How to grow fruits, vegetables and herbs among the flowers _lowres

Advocate file photo -- Passion flower grows on an ornamental vine that is also productive, yielding passionfruit.

Would having the name “Demetria” destine a young girl to develop a deep love of growing plants? Demeter, after all, was the Greek goddess of the harvest, credited with gifting agriculture to mankind.

Demetria Christo says that the significance of her name has always been in the back of her mind and may indeed have led to her career as co-founder, with Tulane classmate Travis Cleaver, of EcoUrban Sustainable Landscaping in 2007.

“I was named for my grandmother who was from the old country, Cyprus, where growing your own food and living sustainably were old traditions,” Christo said. “I’m sure that those traditions had an influence on me, too.”

Christo will share her knowledge of sustainable gardening Saturday, Sept. 13, when she speaks to a group at Parkway Partners’ Second Saturday event about “Edible Landscaping,” the art of integrating fruits, herbs and vegetables into an ornamental garden.

The process is easier than one might think, she says.

“All it takes is a little planning and the intention of establishing a healthy ecosystem in the garden,” Christo explained. “It can mean using plants to make an edible hedge or groundcover, or planting vines that flower beautifully and also fruit.”

For a low edible hedge, Christo recommends rosemary.

“It’s virtually maintenance-free and smells so good when you brush up against it,” she said. “There’s a house on Bayou St. John that has nothing but rosemary out front, and it’s great.” On the north shore of Lake Pontchartrain, Christo advises that blueberry bushes can make a low hedge and provide color in the fall when their leaves turn red and orange. Another example is passion flower, an ornamental vine that is also productive, yielding passionfruit.

“The flowers are just amazing,” Christo said of the complex blossoms that can be white, purple or red. “I like to think of plants like the passion flower as being interactive because you can watch them as they develop and the flower buds unfold to the point at which the fruit is ready to pick. They are changing all the time.”

Christo and Cleaver specialize in creating environments in which plants, birds and beneficial insects can flourish without a great deal of maintenance.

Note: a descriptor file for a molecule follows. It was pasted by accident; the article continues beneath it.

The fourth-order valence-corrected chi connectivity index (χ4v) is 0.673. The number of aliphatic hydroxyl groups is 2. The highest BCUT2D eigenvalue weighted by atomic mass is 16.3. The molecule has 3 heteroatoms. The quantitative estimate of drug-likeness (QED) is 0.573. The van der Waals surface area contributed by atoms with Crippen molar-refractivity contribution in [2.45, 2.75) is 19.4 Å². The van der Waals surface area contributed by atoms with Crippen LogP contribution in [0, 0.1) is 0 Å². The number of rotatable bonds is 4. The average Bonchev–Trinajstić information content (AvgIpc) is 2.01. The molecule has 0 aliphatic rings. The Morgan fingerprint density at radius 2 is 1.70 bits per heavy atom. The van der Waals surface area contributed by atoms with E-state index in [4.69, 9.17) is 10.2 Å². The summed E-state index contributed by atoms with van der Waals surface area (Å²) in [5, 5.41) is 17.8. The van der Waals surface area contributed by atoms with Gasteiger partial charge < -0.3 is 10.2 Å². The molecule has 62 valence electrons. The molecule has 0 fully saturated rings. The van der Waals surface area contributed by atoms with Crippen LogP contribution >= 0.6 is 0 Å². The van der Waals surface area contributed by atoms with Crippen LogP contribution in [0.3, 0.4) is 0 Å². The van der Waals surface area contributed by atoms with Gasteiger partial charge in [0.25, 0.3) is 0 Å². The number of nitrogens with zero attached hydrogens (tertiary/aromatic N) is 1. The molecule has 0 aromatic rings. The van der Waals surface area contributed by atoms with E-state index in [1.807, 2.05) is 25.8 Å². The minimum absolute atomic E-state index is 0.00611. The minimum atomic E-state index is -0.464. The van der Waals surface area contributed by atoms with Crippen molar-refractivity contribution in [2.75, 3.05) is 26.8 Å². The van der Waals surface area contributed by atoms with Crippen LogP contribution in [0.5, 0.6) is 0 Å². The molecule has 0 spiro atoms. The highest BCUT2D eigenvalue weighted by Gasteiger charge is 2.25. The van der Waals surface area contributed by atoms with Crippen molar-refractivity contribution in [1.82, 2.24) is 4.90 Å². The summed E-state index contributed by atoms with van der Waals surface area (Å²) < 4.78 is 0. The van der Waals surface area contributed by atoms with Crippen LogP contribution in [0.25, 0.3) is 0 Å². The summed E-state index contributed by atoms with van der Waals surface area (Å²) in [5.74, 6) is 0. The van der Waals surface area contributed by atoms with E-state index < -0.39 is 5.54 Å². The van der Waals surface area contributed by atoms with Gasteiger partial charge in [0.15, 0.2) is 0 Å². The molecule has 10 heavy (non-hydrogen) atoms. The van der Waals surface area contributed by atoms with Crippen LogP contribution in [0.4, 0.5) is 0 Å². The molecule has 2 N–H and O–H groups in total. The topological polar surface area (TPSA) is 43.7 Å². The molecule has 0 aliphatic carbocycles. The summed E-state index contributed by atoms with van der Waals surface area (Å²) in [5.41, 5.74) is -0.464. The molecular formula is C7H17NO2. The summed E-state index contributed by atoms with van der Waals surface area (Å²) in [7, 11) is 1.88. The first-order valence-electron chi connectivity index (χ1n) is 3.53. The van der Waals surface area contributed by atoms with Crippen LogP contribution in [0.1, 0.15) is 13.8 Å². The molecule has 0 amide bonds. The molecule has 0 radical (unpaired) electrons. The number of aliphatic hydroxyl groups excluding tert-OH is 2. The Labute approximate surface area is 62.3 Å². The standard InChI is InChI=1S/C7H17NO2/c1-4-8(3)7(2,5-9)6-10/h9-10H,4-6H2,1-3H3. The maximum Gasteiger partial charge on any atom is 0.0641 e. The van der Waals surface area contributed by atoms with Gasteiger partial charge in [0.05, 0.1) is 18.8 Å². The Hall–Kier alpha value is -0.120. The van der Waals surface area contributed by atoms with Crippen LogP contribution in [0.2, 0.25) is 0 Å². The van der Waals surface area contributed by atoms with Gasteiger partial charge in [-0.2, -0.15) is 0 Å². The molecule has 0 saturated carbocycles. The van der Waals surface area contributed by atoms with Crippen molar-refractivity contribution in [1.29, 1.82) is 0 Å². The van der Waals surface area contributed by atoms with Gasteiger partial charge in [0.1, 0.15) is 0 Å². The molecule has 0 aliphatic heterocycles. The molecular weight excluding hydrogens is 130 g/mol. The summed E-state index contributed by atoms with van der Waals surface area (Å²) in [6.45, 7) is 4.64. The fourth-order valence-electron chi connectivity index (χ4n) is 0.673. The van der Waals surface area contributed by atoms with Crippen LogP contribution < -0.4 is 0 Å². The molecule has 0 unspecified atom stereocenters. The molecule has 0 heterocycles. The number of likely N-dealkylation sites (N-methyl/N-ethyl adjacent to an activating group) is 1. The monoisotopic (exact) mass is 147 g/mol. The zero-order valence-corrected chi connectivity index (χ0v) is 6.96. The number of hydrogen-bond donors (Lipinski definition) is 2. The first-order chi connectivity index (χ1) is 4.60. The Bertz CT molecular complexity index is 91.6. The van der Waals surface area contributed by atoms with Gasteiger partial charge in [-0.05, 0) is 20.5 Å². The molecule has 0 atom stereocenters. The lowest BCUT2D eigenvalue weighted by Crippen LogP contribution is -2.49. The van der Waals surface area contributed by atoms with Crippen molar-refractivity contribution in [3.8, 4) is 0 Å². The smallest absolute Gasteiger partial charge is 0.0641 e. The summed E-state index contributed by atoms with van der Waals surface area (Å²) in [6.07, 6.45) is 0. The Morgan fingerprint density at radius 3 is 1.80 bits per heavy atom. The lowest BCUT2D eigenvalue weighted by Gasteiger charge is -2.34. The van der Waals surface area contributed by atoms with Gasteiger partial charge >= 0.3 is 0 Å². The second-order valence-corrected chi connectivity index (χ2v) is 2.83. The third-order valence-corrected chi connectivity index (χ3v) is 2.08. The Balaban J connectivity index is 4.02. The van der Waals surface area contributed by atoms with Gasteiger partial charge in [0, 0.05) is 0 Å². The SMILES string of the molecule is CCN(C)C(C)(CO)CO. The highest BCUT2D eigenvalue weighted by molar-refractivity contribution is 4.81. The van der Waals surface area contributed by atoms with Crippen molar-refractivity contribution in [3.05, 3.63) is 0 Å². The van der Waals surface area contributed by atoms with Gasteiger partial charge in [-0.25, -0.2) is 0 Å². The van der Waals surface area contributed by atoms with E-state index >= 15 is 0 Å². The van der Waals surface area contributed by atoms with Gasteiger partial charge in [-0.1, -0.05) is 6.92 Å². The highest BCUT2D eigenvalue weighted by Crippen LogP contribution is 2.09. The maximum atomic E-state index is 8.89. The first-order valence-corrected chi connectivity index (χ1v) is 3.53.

“It all starts with the soil, and there is nothing better for that than compost,” Christo said. “We really like to encourage people to make their own because it’s much simpler to do than they think it will be and it returns nutrients to the soil.”

EcoUrban stocks 45-gallon olive barrels and sells them as composters. Unlike the round composting devices mounted on frames that are meant to be turned with a handle, Christo’s rest on the ground and are turned by rolling them.

“I like this approach a lot better that the hand-cranked ones because I find that with those, the contents eventually make them too heavy to turn. With these, you just roll them over a couple of times a month and then roll them to the bed where you want to use the compost,” she said.

Instead of making multiple trips to the compost barrel to dispose of compostable kitchen scraps every day, Christo instead puts her scraps in a paper bag in the freezer and then deposits the bag in the composting bin once a week. To ensure a good mix of brown and green vegetation in the bin, she keeps a paper grocery bag filled with leaves next to the composting bin and adds the leaves when she adds the kitchen scraps.

As easy as home composting is, Christo realizes that many gardeners may not have time or an inclination for it, so she recommends purchasing high-quality compost and soil amendments from local sources.

“Parkway Partners will have worm castings for sale the day of my talk and those are the best thing you can add to your soil,” she said.

Raised beds – at least 8 inches deep – are a must in most gardens if edible greens and vegetables are to be grown because of the heavy metals found in high concentrations in most area soils.

“Definitely get your soil tested,” she advised. “At one place we tested, the concentration of heavy metals was 3000 parts per million and the EPA recommends a max of 400 parts per million.”

Reducing the amount of maintenance required for a “productive” landscape — one which includes edibles — is every gardener’s dream, and Christo says there are ways to do it without harming the environment or disturbing its ecological balance.

“We use neem oil because it is an effective pesticide and fungicide but does not harm beneficial insects,” Christo said. “The best way to handle stubborn weeds is with mulch.”

Corrugated cardboard — without tape and uncoated — can serve as an excellent primary weed barrier before being layered with a thick blanket of pine straw. Paper grocery bags also work well.

“We pin the cardboard or bags in place with pins made for landscape cloth, then add the pine straw to cover it up,” Christo said. “We like pine straw because it’s local and doesn’t require cutting down trees like cypress mulch does.”

Christo wants the word to get out about just how easy it is to garden sustainably.

“We’re just so lucky in New Orleans to have room to garden,” she said.

R. Stephanie Bruno is a contributing writer. Contact her at